publication date: Jul. 3, 2014

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By Tessa Vellek and Will Craft

Question: What’s more expensive than proton beam radiation therapy?

Answer: Carbon ion radiation therapy.

With CIRT centers costing about $300 million to construct—about twice as much as proton beam centers—the potential adoption of this technology threatens to further inflate health spending worldwide.

NCI’s strategy is to conduct a randomized controlled trial to determine the safety and efficacy of carbon ion therapy in Japan, where the new technology is available. Thus, ideally, CIRT would be thoroughly assessed before adoption in the U.S.

The concept was approved by the NCI Board of Scientific Advisors at a meeting June 22-23.

Data coming from single-arm studies of CIRT in unresectable pancreatic cancer show a potential two-year survival rate of 54 percent. With standard therapies, the two-year survival rate is less than 10 percent. There are no randomized controlled trials of CIRT underway.

The carbon ion trial was one of six concepts approved by the BSA. The other five are:

• The Early Detection Research Network,

• Breast Cancer and the Environment Research Program,

• The Provocative Questions initiative,

• Study of Chronic Pancreatitis, Diabetes, and Pancreatic Cancer,

• The International Agency for Research on Cancer.

By conducting the trial outside the U.S., where no CIRT centers are in operation, NCI also seeks to head off the problem now observed with proton beam, a technology being rapidly adopted throughout the U.S. ahead of conclusive evidence from randomized trials (The Cancer Letter, June 20, 2014, Oct. 25, 2013).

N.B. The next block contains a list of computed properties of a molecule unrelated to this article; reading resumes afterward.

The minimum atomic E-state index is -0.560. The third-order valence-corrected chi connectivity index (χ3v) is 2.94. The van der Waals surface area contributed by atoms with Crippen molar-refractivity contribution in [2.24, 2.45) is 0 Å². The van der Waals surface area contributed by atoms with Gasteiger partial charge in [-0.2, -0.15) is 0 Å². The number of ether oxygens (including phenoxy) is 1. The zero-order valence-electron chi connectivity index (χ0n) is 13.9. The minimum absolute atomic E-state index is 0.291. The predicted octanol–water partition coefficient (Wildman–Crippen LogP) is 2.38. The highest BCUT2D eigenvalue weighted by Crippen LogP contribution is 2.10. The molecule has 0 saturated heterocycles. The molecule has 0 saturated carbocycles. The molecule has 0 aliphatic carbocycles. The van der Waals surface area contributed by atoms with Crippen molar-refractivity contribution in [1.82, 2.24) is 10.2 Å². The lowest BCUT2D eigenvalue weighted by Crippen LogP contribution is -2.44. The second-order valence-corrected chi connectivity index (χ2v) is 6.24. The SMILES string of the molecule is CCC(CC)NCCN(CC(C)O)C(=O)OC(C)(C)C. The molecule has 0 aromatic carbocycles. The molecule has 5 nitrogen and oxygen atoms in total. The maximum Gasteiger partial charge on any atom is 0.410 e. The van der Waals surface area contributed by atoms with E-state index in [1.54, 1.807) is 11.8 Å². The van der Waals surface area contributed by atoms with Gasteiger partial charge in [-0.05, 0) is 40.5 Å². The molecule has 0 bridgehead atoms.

The proposal approved by BSA sought to conduct a five-year randomized trial in Japan—a country heavily invested in carbon ion radiation therapy but with no previous or planned randomized trials—at a cost of $2 million per year.

Bhadrasain Vikram, chief of the NCI Clinical Radiation Oncology Branch, presented the concept.

Though the board supported the study and unanimously approved it, comparative data are needed for all radiation modalities, several BSA members said.

“Should we consider doing this with photons, protons, and carbon?” said Kevin Cullen, director of the Marlene and Stewart Greenebaum Cancer Center at the University of Maryland.

“Because if you don’t, if the trial is positive, people are going to say, ‘Aha! We should build carbon facilities on every corner of the block.’ And if it’s negative, then people will still say, ‘Maybe protons are better.’ So you leave big questions that are going to have seismic implications in terms of how we’re spending our resources building facilities.”

“My concern would be that the results from this single study might be used to fill machines with patients with breast cancer or prostate cancer, where, in fact, there may be harms associated with the treatment, let alone lack of benefit,” said Ethan Basch, director of the Cancer Outcomes Research Program at the University of North Carolina Lineberger Comprehensive Cancer Center.

William Sellers, global head of oncology at the Novartis Institute for BioMedical Research, said it would make sense to conduct the study in several countries.

“I’m concerned if you do one site only, especially in Japan,” Sellers said. “If Japan has already reported a 54 percent response rate, what incentive do they have to randomize patients? So I want more than one site, especially Germany.”

BSA Approves Continuation of EDRN

BSA approved funding the Early Detection Research Network at its current level of $25 million, but balked at a proposed budget increase of $5 million per year. The EDRN brings together institutions to support both the discovery of new biomarkers and the creation of a standardized set of criteria for biomarker validation.

Faced with several years of declining budget—from $32 million to $25 million—the EDRN proposal sought an annual $5 million increase to a total of $30 million per year over the next five years.